Drainage and Your Lawn

The health of your lawn depends on both how well it can retain and drain water. Obviously, grass needs water to survive, it needs the right amount and too much can impede oxygen uptake, slow metabolic processes and encourage root rot.

 

The type of soil you have below your lawn will directly impact upon the lawn’s ability to drain. If the soil is clay based then it may drain too slowly, becoming boggy and slippery. If the soil is sandy then it may drain too quickly leaching away crucial nutrients.

 

Soil compaction can also affect the drainage of your lawn – if your lawn is heavily compacted then water is unable to move through the soil freely and it will just sit on the surface.

 

Firstly you should check to see if your lawn does have a drainage issue. Dig a hole 30cm wide and 60 cm deep – half fill with water. Check back in a day – if the hole is empty then you have good drainage. If there is more than half (or even the same) amount of water then you have some serious drainage issues.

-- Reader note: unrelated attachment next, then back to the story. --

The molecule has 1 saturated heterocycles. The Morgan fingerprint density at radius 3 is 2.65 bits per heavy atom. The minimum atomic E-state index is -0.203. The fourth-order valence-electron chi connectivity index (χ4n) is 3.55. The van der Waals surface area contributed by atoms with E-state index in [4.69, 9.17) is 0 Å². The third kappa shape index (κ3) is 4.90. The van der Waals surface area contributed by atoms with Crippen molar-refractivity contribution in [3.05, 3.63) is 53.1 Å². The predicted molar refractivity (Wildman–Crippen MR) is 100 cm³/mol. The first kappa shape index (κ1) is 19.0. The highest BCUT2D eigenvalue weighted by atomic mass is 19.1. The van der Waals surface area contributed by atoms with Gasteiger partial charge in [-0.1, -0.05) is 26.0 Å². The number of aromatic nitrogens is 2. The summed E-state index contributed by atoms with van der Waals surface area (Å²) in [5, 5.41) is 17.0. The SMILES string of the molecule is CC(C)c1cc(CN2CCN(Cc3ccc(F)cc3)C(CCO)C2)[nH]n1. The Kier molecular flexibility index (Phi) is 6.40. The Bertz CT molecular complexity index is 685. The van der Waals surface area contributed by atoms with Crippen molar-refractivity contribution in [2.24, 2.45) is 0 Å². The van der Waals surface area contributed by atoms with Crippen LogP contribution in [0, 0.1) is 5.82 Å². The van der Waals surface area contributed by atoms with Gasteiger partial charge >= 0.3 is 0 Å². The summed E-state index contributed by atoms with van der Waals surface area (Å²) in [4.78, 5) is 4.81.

An existing subsurface drainage system will need a professional check to see if it’s blocked. A badly designed or incorrectly installed system could be the issue, or soil and other objects can also block drains. If you consistently have large puddles on your lawn and no drainage system, then it is always possible to install one on an existing lawn to divert rainwater.

 

Otherwise, your soil is most likely the factor causing drainage problems. Lawn aeration is an important part of correcting the issue as removing cores of soil adds air pockets, and these help the lawn to drain more freely. You can improve the soil quality long term for both sandy and clay soils by adding organic matter in the form of compost or topsoil. Organic matter will aid both water retention and drainage.

 

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